Georgia Firearm Forums - Georgia Packing banner
1 - 10 of 10 Posts

·
GeePeeDoHolic
Joined
·
6,413 Posts
My third heresy says that the United States has less than a century left of its turn as top nation. Since the modern nation-state was invented around the year 1500, a succession of countries have taken turns at being top nation, first Spain, then France, Britain, America. Each turn lasted about 150 years. Ours began in 1920, so it should end about 2070. The reason why each top nation’s turn comes to an end is that the top nation becomes over-extended, militarily, economically and politically. Greater and greater efforts are required to maintain the number one position. Finally the over-extension becomes so extreme that the structure collapses. Already we can see in the American posture today some clear symptoms of over-extension. Who will be the next top nation?
Why 1920? I'd always thought that WWII was considered the period of American ascendancy, taking over from Britain. One writer even put the "handover" at a specific event, when FDR and Churchill met for the Atlantic Charter.

[Crick] said he was thinking of giving up physics and making a completely fresh start as a biologist. He said the most exciting science for the next twenty years would be in biology and not in physics. I [Dyson] was then twenty-two years old and very sure of myself. I said, “No, you’re wrong. In the long run biology will be more exciting, but not yet. The next twenty years will still belong to physics. If you switch to biology now, you will be too old to do the exciting stuff when biology finally takes offâ€.
Talk about a career change! Crick started studying biology in 1947 and does his Nobel prize paper on DNA in 6 years, 1953. I'd always just assumed biology was Crick's lifelong career.
 

·
Registered
Joined
·
14,956 Posts
The reason why each top nation’s turn comes to an end is that the top nation becomes over-extended, militarily, economically and politically. Greater and greater efforts are required to maintain the number one position. Finally the over-extension becomes so extreme that the structure collapses. Already we can see in the American posture today some clear symptoms of over-extension. Who will be the next top nation?
I would tend to agree with that position but I'd also posit that a nation that can keep itself functioning properly without becoming over-extended militarily, economically and politically can still be a top nation. Not necessarily the top nation but a top nation.
 

·
Registered
Joined
·
14,956 Posts
Why 1920? I'd always thought that WWII was considered the period of American ascendancy, taking over from Britain. One writer even put the "handover" at a specific event, when FDR and Churchill met for the Atlantic Charter.
That was my understanding also. We were still pretty backwater in the 20s and 30s.
 

·
Lawyer and Gun Activist
Joined
·
28,519 Posts
No, I think America's decisive involvement in World War One proved that we were a serious world power, if not "the" greatest and most mighty nation in the world.

We declared war on Germany in April of 1917, actually put troops into combat later that summer, and and less than 1.5 years later, it was over. A war that had been going on for 3 years was over in about 16 months after our troops got "over there." The idea of Americans ("Yankees") going "over there" and kicking butt to save the world got a lot of traction in the minds of people worldwide.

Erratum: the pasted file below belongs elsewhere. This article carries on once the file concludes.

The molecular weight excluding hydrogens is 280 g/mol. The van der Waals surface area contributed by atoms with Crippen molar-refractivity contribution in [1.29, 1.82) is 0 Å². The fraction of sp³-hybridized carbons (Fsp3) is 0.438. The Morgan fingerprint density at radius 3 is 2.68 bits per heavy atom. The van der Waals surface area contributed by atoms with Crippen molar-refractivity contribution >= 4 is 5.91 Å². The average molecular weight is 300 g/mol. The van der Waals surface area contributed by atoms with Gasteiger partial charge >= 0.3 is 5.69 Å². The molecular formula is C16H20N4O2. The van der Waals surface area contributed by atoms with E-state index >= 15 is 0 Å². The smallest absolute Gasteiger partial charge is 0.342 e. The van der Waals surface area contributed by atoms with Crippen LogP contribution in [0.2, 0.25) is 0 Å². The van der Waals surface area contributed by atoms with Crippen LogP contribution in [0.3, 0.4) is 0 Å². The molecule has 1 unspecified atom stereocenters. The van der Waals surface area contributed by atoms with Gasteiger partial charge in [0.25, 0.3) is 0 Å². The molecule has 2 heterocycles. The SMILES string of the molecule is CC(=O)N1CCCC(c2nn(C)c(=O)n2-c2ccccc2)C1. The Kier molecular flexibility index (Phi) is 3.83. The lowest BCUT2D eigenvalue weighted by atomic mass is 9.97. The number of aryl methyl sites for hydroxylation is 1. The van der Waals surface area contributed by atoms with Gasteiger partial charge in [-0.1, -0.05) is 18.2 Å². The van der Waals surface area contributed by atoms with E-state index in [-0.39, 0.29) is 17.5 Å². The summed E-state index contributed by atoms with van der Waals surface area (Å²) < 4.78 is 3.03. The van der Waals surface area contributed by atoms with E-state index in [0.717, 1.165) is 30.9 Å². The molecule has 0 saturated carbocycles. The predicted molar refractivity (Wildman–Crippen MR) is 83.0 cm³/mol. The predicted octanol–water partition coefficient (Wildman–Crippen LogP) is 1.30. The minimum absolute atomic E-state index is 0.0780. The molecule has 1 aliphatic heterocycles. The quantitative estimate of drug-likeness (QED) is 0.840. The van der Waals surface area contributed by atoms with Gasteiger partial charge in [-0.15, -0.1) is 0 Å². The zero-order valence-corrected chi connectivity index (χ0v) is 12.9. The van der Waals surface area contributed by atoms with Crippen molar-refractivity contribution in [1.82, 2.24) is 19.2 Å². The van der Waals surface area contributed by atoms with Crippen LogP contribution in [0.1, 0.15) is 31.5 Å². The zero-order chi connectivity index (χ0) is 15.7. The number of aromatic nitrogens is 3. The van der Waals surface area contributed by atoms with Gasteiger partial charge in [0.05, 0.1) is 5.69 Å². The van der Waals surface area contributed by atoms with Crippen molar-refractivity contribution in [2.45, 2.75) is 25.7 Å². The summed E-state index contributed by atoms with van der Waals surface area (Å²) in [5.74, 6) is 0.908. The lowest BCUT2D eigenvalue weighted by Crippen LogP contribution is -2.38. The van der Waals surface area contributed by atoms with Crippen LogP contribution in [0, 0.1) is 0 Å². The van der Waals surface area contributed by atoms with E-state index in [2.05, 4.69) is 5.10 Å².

But even in the early 1900s, we were a huge powerhouse of a nation with plenty of heavy industry, a well-developed infrastructure of roads and bridges and railroads. (Ok, no Eisenhower interstate highway system, but a bunch of U.S. highways. Most freight went by train in those days, and railroads were well-developed by 1920. You could say they probably peaked in the early 1900s).
 

·
Registered
Joined
·
14,956 Posts
No, I think America's decisive involvement in World War One proved that we were a serious world power, if not "the" greatest and most mighty nation in the world.
Our involvement wasn't decisive. Wilson did not want to drag us into the war. The only reason the US eventually did enter the war was because of continued German u-boat attacks against US merchant ships and Germany's attempts to get Mexico to become a German ally and attack the US on the southern borders.
 

·
Registered
Joined
·
14,956 Posts
We declared war on Germany in April of 1917, actually put troops into combat later that summer, and and less than 1.5 years later, it was over. A war that had been going on for 3 years was over in about 16 months after our troops got "over there." The idea of Americans ("Yankees") going "over there" and kicking butt to save the world got a lot of traction in the minds of people worldwide.
I'm not downplaying American involvement but you're giving us too much credit for being the reason why the war ended. US troop strength was only about 10% of the total Allied Powers forces. And our tactics were outdated. We were still employing deadly frontal assaults. The British and French had already learned that lesson. It was really better overall Allied tactics and a matter of attrition. 45 million Allied Powers forces against 25 million Central Powers forces. Our ability to keep fresh supplies flowing into the battlefields helped immensely also.
 

·
Registered
Joined
·
14,956 Posts
But even in the early 1900s, we were a huge powerhouse of a nation with plenty of heavy industry, a well-developed infrastructure of roads and bridges and railroads. (Ok, no Eisenhower interstate highway system, but a bunch of U.S. highways. Most freight went by train in those days, and railroads were well-developed by 1920. You could say they probably peaked in the early 1900s).
And with the exception of international trade, we kept mostly to ourselves. The end of WWII witnessed our foray into world meddling.
 
1 - 10 of 10 Posts
Top